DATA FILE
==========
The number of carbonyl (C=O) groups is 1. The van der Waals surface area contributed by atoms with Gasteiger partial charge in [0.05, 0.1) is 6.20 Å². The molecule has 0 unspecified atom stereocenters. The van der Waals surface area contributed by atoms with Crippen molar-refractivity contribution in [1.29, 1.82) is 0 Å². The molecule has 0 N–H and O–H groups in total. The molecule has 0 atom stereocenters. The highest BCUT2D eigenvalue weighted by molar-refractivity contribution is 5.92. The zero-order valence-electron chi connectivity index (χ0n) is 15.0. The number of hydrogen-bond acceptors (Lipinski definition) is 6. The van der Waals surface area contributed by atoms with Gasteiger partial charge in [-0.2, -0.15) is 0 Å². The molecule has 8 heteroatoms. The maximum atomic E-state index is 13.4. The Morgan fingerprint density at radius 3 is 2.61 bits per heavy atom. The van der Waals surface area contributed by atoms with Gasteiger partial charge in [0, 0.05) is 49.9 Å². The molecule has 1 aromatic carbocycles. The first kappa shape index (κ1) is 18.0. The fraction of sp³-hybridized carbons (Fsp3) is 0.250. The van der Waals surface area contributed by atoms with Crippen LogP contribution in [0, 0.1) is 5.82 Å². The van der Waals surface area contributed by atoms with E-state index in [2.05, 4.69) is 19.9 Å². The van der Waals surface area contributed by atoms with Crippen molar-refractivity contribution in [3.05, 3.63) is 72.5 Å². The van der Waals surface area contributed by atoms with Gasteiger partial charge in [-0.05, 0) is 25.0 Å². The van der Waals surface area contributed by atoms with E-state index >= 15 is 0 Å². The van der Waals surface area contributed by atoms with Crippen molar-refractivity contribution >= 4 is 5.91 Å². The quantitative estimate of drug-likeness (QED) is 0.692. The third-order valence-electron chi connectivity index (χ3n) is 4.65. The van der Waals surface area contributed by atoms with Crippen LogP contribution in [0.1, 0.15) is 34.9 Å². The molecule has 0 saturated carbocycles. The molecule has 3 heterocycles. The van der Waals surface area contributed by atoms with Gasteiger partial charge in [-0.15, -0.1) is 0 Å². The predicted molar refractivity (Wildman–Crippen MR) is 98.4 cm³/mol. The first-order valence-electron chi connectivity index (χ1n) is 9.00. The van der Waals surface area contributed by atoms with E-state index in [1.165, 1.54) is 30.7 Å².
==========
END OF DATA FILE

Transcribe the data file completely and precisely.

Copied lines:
The number of carbonyl (C=O) groups is 1. The van der Waals surface area contributed by atoms with Gasteiger partial charge in [0.05, 0.1) is 6.20 Å². The molecule has 0 unspecified atom stereocenters. The van der Waals surface area contributed by atoms with Crippen molar-refractivity contribution in [1.29, 1.82) is 0 Å². The molecule has 0 N–H and O–H groups in total. The molecule has 0 atom stereocenters. The highest BCUT2D eigenvalue weighted by molar-refractivity contribution is 5.92. The zero-order valence-electron chi connectivity index (χ0n) is 15.0. The number of hydrogen-bond acceptors (Lipinski definition) is 6. The van der Waals surface area contributed by atoms with Gasteiger partial charge in [-0.2, -0.15) is 0 Å². The molecule has 8 heteroatoms. The maximum atomic E-state index is 13.4. The Morgan fingerprint density at radius 3 is 2.61 bits per heavy atom. The van der Waals surface area contributed by atoms with Gasteiger partial charge in [0, 0.05) is 49.9 Å². The molecule has 1 aromatic carbocycles. The first kappa shape index (κ1) is 18.0. The fraction of sp³-hybridized carbons (Fsp3) is 0.250. The van der Waals surface area contributed by atoms with Crippen LogP contribution in [0, 0.1) is 5.82 Å². The van der Waals surface area contributed by atoms with E-state index in [2.05, 4.69) is 19.9 Å². The van der Waals surface area contributed by atoms with Crippen molar-refractivity contribution in [3.05, 3.63) is 72.5 Å². The van der Waals surface area contributed by atoms with Gasteiger partial charge in [-0.05, 0) is 25.0 Å². The van der Waals surface area contributed by atoms with E-state index >= 15 is 0 Å². The van der Waals surface area contributed by atoms with Crippen molar-refractivity contribution >= 4 is 5.91 Å². The quantitative estimate of drug-likeness (QED) is 0.692. The third-order valence-electron chi connectivity index (χ3n) is 4.65. The van der Waals surface area contributed by atoms with Crippen LogP contribution in [0.1, 0.15) is 34.9 Å². The molecule has 0 saturated carbocycles. The molecule has 3 heterocycles. The van der Waals surface area contributed by atoms with Gasteiger partial charge in [-0.15, -0.1) is 0 Å². The predicted molar refractivity (Wildman–Crippen MR) is 98.4 cm³/mol. The first-order valence-electron chi connectivity index (χ1n) is 9.00. The van der Waals surface area contributed by atoms with E-state index in [1.165, 1.54) is 30.7 Å².